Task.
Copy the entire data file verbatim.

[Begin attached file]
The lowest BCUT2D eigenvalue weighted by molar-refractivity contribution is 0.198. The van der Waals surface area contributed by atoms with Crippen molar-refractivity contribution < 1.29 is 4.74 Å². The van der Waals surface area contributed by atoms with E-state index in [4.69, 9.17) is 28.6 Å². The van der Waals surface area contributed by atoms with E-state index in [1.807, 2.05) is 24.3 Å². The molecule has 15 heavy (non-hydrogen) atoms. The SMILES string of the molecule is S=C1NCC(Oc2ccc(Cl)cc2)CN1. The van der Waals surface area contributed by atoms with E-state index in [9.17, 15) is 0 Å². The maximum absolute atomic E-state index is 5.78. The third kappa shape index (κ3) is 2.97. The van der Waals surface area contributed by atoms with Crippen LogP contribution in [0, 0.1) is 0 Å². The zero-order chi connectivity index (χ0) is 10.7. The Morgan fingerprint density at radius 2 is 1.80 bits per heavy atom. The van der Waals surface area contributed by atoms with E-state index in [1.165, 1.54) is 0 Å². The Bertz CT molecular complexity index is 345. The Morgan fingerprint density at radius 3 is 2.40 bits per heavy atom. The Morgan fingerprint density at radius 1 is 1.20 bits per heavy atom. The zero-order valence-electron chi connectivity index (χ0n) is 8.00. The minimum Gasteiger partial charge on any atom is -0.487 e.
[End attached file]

The lowest BCUT2D eigenvalue weighted by molar-refractivity contribution is 0.198. The van der Waals surface area contributed by atoms with Crippen molar-refractivity contribution < 1.29 is 4.74 Å². The van der Waals surface area contributed by atoms with E-state index in [4.69, 9.17) is 28.6 Å². The van der Waals surface area contributed by atoms with E-state index in [1.807, 2.05) is 24.3 Å². The molecule has 15 heavy (non-hydrogen) atoms. The SMILES string of the molecule is S=C1NCC(Oc2ccc(Cl)cc2)CN1. The van der Waals surface area contributed by atoms with E-state index in [9.17, 15) is 0 Å². The maximum absolute atomic E-state index is 5.78. The third kappa shape index (κ3) is 2.97. The van der Waals surface area contributed by atoms with Crippen LogP contribution in [0, 0.1) is 0 Å². The zero-order chi connectivity index (χ0) is 10.7. The Morgan fingerprint density at radius 2 is 1.80 bits per heavy atom. The van der Waals surface area contributed by atoms with E-state index in [1.165, 1.54) is 0 Å². The Bertz CT molecular complexity index is 345. The Morgan fingerprint density at radius 3 is 2.40 bits per heavy atom. The Morgan fingerprint density at radius 1 is 1.20 bits per heavy atom. The zero-order valence-electron chi connectivity index (χ0n) is 8.00. The minimum Gasteiger partial charge on any atom is -0.487 e.